Tuesday, May 27, 2008
Saturday, May 24, 2008
Last week I posted a photo of Rene, a flexible guard wearer. As like other pince-nez enthusiasts, Rene was inspired by a prior wearer in history. I became interested in pince-nez after seeing film clips of FDR take off his glasses. Across the Atlantic, Rene had a similar source of inspiration but with a twist.
Family photos of his great grandfather, Johann Schober, displayed in his childhood home created an interest for Rene in pince-nez. He liked the style worn by this distinguished gentleman who served three times as Chancellor of Austria from 1921-1931 as well as National President (1918) and long time National Chief of Police.
As Rene approached his mid teens, he was determined to obtain a pince-nez and wear it exclusively. His desire was realized at age 16 and he has been content with the flexible guard since that time.
Interestingly, I have a post on my other blog which covers another man in Austrian history: Archduke Otto. Please check it out if you are interested.
Saturday, May 17, 2008
Only on the Renaissance will you be able to find a review of nose pads suitable for wear with pince-nez. Nose pads for pince-nez are difficult to find and wearer reviews, to my knowledge, are non-existent except for this blog. I've had the opportunity to wear nose pads from both J.I. Morris and QTE for extended periods of time. Now I am able to render a decision on the qualities of both makers.
Morris is an established name in nose pads. My friend has been wearing them for ages and I found them to be very good. Comfortable and obviously fairly well-made as they have not torn. In my limited experience with pince-nez (less than a year), I was amazed at the difference in comfort and security when wearing Morris nose pads and not wearing any pads. The pince-nez I've worn would not be wearable if I did not have nose pads.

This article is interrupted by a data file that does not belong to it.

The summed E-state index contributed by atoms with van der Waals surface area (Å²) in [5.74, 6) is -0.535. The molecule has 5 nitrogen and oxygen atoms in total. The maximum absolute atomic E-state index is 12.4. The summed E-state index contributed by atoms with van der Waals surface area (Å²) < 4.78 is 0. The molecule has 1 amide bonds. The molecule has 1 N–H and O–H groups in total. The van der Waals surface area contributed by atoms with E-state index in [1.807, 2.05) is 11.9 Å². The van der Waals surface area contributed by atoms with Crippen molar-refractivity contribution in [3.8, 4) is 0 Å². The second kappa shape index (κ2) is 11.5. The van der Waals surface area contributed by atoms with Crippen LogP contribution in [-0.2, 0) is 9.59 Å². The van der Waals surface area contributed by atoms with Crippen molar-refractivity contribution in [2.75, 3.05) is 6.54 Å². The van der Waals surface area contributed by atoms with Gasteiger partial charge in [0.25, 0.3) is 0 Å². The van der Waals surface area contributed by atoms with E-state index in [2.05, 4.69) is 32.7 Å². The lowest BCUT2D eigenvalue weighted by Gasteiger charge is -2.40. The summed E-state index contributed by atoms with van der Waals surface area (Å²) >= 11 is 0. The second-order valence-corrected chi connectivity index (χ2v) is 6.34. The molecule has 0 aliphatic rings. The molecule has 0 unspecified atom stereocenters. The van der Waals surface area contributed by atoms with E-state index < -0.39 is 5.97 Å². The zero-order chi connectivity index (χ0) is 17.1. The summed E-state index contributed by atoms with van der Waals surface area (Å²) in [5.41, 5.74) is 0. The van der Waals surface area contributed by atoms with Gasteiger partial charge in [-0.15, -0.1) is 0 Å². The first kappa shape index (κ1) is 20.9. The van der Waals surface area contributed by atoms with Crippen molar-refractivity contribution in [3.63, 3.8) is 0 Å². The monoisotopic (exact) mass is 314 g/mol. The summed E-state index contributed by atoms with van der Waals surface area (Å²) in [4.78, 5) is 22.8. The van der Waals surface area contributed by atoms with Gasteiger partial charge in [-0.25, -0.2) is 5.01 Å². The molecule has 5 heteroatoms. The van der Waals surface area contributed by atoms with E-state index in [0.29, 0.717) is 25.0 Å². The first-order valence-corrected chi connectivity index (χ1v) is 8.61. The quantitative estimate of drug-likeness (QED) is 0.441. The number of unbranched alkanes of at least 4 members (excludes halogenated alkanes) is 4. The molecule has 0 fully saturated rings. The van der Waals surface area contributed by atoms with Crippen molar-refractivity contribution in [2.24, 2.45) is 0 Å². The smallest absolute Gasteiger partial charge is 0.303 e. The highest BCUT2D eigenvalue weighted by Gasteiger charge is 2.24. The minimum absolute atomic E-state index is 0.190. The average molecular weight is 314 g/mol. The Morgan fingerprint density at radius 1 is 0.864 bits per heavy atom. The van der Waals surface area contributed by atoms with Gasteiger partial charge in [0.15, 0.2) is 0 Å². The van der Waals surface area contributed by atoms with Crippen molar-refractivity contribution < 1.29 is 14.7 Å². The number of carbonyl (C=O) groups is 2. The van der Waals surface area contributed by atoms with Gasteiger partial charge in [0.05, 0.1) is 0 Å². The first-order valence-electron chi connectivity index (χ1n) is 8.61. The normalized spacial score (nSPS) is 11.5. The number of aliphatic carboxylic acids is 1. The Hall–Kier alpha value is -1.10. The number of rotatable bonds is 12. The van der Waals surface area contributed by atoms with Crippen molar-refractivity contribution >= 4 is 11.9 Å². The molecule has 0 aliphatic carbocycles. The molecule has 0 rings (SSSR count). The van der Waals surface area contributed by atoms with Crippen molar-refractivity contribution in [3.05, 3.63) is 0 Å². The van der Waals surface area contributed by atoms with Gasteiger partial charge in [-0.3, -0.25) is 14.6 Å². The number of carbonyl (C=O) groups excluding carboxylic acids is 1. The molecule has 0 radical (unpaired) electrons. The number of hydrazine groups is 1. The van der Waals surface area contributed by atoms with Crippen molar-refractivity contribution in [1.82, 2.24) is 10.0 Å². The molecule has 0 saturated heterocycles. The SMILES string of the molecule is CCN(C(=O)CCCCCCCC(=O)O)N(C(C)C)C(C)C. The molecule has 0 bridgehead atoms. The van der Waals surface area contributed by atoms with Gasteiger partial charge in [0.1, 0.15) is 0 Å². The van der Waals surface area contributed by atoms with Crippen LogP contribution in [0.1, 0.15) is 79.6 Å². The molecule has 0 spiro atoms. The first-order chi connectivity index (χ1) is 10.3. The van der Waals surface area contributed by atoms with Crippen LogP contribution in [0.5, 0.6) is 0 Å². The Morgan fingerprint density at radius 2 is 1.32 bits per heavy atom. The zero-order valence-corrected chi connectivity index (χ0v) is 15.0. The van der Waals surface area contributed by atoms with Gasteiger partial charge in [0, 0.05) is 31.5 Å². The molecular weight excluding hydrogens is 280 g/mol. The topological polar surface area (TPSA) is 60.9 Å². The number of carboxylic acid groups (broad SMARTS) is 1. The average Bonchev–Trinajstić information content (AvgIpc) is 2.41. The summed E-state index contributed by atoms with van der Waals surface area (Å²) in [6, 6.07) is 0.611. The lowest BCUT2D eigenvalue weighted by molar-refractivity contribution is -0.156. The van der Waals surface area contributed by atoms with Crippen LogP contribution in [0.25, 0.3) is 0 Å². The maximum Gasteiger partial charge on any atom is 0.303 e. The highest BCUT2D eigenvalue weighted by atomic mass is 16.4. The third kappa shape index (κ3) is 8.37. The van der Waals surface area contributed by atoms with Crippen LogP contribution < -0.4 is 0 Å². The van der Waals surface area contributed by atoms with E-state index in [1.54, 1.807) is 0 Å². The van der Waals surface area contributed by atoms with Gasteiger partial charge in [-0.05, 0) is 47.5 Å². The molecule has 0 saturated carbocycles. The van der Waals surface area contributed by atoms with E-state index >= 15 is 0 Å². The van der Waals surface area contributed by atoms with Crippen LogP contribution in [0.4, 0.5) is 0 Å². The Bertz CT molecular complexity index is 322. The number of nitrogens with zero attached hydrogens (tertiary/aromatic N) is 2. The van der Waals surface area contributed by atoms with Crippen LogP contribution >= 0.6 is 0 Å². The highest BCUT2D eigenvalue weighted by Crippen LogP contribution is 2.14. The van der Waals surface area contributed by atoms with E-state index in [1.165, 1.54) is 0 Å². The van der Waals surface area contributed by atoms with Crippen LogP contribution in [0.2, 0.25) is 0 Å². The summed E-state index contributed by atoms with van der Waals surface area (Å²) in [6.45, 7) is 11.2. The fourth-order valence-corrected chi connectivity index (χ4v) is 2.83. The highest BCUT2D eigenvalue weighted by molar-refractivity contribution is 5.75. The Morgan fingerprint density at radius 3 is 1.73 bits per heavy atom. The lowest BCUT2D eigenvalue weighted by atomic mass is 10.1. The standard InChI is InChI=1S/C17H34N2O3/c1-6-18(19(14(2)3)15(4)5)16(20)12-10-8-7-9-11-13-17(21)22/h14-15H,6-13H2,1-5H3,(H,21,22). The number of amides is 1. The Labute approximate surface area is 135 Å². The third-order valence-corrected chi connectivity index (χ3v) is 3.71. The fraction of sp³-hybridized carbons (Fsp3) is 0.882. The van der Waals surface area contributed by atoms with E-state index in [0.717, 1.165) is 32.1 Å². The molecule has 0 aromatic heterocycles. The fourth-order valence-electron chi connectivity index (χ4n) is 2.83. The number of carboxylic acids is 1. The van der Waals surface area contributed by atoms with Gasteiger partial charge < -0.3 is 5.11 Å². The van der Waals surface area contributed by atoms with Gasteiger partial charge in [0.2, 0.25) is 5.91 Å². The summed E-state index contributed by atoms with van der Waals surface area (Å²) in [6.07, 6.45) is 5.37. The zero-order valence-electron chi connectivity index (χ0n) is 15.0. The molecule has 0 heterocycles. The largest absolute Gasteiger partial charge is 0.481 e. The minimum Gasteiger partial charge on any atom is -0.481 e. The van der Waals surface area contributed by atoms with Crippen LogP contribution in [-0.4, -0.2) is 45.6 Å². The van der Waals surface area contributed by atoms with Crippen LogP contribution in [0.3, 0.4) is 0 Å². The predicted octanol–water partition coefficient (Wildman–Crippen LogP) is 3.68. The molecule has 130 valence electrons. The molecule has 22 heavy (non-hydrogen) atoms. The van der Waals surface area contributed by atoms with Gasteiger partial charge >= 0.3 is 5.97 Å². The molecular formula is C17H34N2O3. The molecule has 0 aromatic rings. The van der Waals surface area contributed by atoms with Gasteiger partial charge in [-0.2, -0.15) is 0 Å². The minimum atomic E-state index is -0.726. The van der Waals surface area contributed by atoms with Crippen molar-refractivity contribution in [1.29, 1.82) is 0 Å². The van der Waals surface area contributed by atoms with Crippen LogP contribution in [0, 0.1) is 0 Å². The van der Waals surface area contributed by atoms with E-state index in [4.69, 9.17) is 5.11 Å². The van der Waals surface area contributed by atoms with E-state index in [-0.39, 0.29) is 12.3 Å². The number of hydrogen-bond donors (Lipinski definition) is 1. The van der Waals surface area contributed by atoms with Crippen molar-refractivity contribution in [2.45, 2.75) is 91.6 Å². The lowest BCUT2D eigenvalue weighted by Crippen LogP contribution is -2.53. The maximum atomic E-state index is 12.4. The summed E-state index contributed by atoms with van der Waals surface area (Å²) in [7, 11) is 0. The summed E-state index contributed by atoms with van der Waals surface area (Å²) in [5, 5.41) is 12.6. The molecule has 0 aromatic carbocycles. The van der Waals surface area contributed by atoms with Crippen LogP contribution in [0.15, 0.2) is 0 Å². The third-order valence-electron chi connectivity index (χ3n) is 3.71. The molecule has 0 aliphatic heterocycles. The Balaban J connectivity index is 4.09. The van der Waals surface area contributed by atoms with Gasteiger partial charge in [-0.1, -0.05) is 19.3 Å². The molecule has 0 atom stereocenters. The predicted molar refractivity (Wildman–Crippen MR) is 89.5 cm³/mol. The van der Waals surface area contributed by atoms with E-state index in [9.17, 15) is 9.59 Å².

A week ago I switched to nose pads from QTE so I could gauge the quality of these pads for the Renaissance. I didn't expect much difference. I was wrong. QTE is slightly better than Morris nose pads in regard to both comfort and security, the vital yardsticks for assessing pince-nez wear.
The first noticeable difference was the grip of the pads. QTE has a bit of a firmer grip as the silicone doesn't feel as slippery as the Morris pads. You can feel a textured grip on the QTE pads even though it has a smooth surface. This is extremely important if you sweat while wearing pince-nez.
Second, QTE pads are a touch more comfortable than Morris. I had some irritation on one side of my nose bridge with the Morris which has disappeared while wearing the QTE pads. I can feel the difference. Somehow the QTE pads soften the feel to a small yet significant degree when compared to Morris.
Any downsides to QTE pads? At first sight, I wasn't impressed by the clear color. Morris pads have a rose coloring which blends in nicely with the flesh. However, clear color is fine and I wouldn't suggest that QTE change it. Don't get me wrong, Morris makes a fine nose pad. QTE happens to make a superior product. QTE nose pads are made in the US and are non-toxic.
The QTE website is very good for ordering online. Their nose pads are available in three sizes which parallel Morris's sizing. Note that the Morris regular size is equivalent to QTE's small size. They have assortment packs of the three sizes or you can order a pack of one size.
Why such an extensive review of nose pads? This item is absolutely crucial for wearing pince-nez in most cases. They greatly enhance comfort and security.
*Note: As of 12/09, Morris nose pads are no longer available according to the author's understanding.